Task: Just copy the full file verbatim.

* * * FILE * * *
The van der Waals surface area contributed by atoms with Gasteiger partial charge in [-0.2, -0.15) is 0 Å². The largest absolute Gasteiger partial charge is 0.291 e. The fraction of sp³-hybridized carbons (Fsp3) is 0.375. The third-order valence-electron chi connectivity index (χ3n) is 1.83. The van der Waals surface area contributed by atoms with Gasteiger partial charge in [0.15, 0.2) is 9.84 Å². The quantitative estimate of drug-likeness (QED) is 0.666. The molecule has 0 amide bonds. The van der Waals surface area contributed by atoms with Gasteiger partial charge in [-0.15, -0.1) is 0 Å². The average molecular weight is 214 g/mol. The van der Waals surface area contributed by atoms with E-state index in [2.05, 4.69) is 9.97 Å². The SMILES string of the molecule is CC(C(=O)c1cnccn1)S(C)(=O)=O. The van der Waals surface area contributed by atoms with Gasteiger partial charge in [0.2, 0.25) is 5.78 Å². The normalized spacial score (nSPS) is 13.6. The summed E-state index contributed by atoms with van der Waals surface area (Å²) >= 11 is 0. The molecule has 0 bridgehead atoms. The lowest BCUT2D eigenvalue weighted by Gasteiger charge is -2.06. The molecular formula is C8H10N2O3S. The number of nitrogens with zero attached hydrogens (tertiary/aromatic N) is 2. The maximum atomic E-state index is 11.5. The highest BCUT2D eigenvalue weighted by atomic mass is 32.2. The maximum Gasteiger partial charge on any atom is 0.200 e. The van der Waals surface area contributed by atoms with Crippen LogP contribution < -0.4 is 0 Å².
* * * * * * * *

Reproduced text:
The van der Waals surface area contributed by atoms with Gasteiger partial charge in [-0.2, -0.15) is 0 Å². The largest absolute Gasteiger partial charge is 0.291 e. The fraction of sp³-hybridized carbons (Fsp3) is 0.375. The third-order valence-electron chi connectivity index (χ3n) is 1.83. The van der Waals surface area contributed by atoms with Gasteiger partial charge in [0.15, 0.2) is 9.84 Å². The quantitative estimate of drug-likeness (QED) is 0.666. The molecule has 0 amide bonds. The van der Waals surface area contributed by atoms with Gasteiger partial charge in [-0.15, -0.1) is 0 Å². The average molecular weight is 214 g/mol. The van der Waals surface area contributed by atoms with E-state index in [2.05, 4.69) is 9.97 Å². The SMILES string of the molecule is CC(C(=O)c1cnccn1)S(C)(=O)=O. The van der Waals surface area contributed by atoms with Gasteiger partial charge in [0.2, 0.25) is 5.78 Å². The normalized spacial score (nSPS) is 13.6. The summed E-state index contributed by atoms with van der Waals surface area (Å²) >= 11 is 0. The molecule has 0 bridgehead atoms. The lowest BCUT2D eigenvalue weighted by Gasteiger charge is -2.06. The molecular formula is C8H10N2O3S. The number of nitrogens with zero attached hydrogens (tertiary/aromatic N) is 2. The maximum atomic E-state index is 11.5. The highest BCUT2D eigenvalue weighted by atomic mass is 32.2. The maximum Gasteiger partial charge on any atom is 0.200 e. The van der Waals surface area contributed by atoms with Crippen LogP contribution < -0.4 is 0 Å².